There’s a lot to be troubled about lately with the headlines of scandals involving actors. Just in the past month, we’ve seen Jussie Smollett, Felicity Huffman and Lori Loughlin caught up in alleged bad behavior. However, one aspect that I’ve not seen mentioned much in the media is the unfair vilification of actors as “entitled elites” who used their fame and fortune to cheat the system.
What bothers me most about that depiction is the broad brush with which this paints actors. Though the ones who achieve the most notoriety might be rich or even entitled, most actors are hard-working people who struggle with economic insecurity and even poverty in order to pursue their chosen field.
Along with musicians, actors practically invented the gig economy thousands of years ago. Many must worry about what and where their next job will be, even as the try to concentrate on the one they have now. And unlike an Uber driver or Grubhub delivery person, actors have specific skill sets and talents which are usually the result of years of training and hard work. Actors face more rejection than just about any job. For most, it’s hardly a glamorous life. Yet somehow, it’s a calling that remains fulfilling, even as they struggle to pay rent or afford healthcare. So, that Uber driver or Grubhub delivery person might also be an actor working a second or third job to make ends meet.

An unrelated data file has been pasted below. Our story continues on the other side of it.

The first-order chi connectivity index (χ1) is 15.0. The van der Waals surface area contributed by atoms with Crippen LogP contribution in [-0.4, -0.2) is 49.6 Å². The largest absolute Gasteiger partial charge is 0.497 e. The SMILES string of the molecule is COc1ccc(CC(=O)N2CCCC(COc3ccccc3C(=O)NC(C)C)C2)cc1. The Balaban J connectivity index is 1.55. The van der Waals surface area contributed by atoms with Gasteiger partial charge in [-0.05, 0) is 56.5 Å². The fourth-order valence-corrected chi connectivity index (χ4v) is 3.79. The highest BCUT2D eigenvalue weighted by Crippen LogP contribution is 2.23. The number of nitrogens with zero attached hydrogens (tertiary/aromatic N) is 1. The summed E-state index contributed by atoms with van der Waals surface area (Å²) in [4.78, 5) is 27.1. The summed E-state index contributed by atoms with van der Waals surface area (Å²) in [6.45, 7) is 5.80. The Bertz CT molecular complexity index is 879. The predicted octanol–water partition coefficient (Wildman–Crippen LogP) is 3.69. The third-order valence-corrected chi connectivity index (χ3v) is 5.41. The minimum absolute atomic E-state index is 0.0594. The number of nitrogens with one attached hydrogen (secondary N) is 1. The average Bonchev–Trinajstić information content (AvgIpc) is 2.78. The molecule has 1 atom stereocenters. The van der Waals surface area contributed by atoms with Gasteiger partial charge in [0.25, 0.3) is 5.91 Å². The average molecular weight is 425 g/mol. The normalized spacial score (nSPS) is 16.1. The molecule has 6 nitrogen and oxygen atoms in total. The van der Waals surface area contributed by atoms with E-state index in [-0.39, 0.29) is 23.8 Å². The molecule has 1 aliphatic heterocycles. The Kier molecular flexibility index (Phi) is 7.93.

In so many ways, most actors are just like the rest of us. And, yes. That means a small percentage of them are unethical and deceitful. But isn’t that true for any profession? It might seem logical to think that those trained to embody characters would excel in real life deceit. In truth, an actor’s love for their craft is what keeps them honest.
So, let’s give actors a break. Unethical people are everywhere. And a few bad apples who happen to be rich and gained celebrity from their acting don’t represent the vast majority of hard-working artists with tremendous integrity, perseverance and grit.